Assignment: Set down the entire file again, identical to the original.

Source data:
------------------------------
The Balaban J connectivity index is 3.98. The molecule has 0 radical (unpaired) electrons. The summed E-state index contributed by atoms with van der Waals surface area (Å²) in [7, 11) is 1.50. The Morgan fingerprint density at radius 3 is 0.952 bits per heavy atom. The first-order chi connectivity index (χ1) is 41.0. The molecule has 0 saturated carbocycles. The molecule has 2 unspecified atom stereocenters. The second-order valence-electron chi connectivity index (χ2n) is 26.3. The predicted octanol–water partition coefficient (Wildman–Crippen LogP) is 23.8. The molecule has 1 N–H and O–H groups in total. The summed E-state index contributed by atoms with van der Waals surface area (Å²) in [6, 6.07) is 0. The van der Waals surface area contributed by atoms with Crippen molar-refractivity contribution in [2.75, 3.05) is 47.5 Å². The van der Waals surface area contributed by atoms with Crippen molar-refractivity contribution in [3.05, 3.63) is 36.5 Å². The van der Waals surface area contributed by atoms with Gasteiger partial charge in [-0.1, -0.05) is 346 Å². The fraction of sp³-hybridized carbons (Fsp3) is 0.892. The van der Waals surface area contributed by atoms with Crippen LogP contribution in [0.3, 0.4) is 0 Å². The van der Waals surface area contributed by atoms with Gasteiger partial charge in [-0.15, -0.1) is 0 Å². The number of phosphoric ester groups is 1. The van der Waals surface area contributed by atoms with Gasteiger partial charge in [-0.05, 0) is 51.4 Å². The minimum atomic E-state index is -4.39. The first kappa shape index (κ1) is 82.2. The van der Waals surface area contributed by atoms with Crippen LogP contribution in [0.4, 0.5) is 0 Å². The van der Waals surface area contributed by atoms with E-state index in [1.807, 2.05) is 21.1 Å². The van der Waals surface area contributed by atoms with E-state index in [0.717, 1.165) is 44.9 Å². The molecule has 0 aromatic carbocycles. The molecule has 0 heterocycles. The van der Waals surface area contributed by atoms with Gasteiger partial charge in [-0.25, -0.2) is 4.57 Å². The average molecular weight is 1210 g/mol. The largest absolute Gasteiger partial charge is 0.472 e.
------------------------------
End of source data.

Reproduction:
The Balaban J connectivity index is 3.98. The molecule has 0 radical (unpaired) electrons. The summed E-state index contributed by atoms with van der Waals surface area (Å²) in [7, 11) is 1.50. The Morgan fingerprint density at radius 3 is 0.952 bits per heavy atom. The first-order chi connectivity index (χ1) is 41.0. The molecule has 0 saturated carbocycles. The molecule has 2 unspecified atom stereocenters. The second-order valence-electron chi connectivity index (χ2n) is 26.3. The predicted octanol–water partition coefficient (Wildman–Crippen LogP) is 23.8. The molecule has 1 N–H and O–H groups in total. The summed E-state index contributed by atoms with van der Waals surface area (Å²) in [6, 6.07) is 0. The van der Waals surface area contributed by atoms with Crippen molar-refractivity contribution in [2.75, 3.05) is 47.5 Å². The van der Waals surface area contributed by atoms with Crippen molar-refractivity contribution in [3.05, 3.63) is 36.5 Å². The van der Waals surface area contributed by atoms with Gasteiger partial charge in [-0.1, -0.05) is 346 Å². The fraction of sp³-hybridized carbons (Fsp3) is 0.892. The van der Waals surface area contributed by atoms with Crippen LogP contribution in [0.3, 0.4) is 0 Å². The van der Waals surface area contributed by atoms with Gasteiger partial charge in [-0.15, -0.1) is 0 Å². The number of phosphoric ester groups is 1. The van der Waals surface area contributed by atoms with Gasteiger partial charge in [-0.05, 0) is 51.4 Å². The minimum atomic E-state index is -4.39. The first kappa shape index (κ1) is 82.2. The van der Waals surface area contributed by atoms with Crippen LogP contribution in [0.4, 0.5) is 0 Å². The van der Waals surface area contributed by atoms with E-state index in [1.807, 2.05) is 21.1 Å². The van der Waals surface area contributed by atoms with E-state index in [0.717, 1.165) is 44.9 Å². The molecule has 0 aromatic carbocycles. The molecule has 0 heterocycles. The van der Waals surface area contributed by atoms with Gasteiger partial charge in [-0.25, -0.2) is 4.57 Å². The average molecular weight is 1210 g/mol. The largest absolute Gasteiger partial charge is 0.472 e.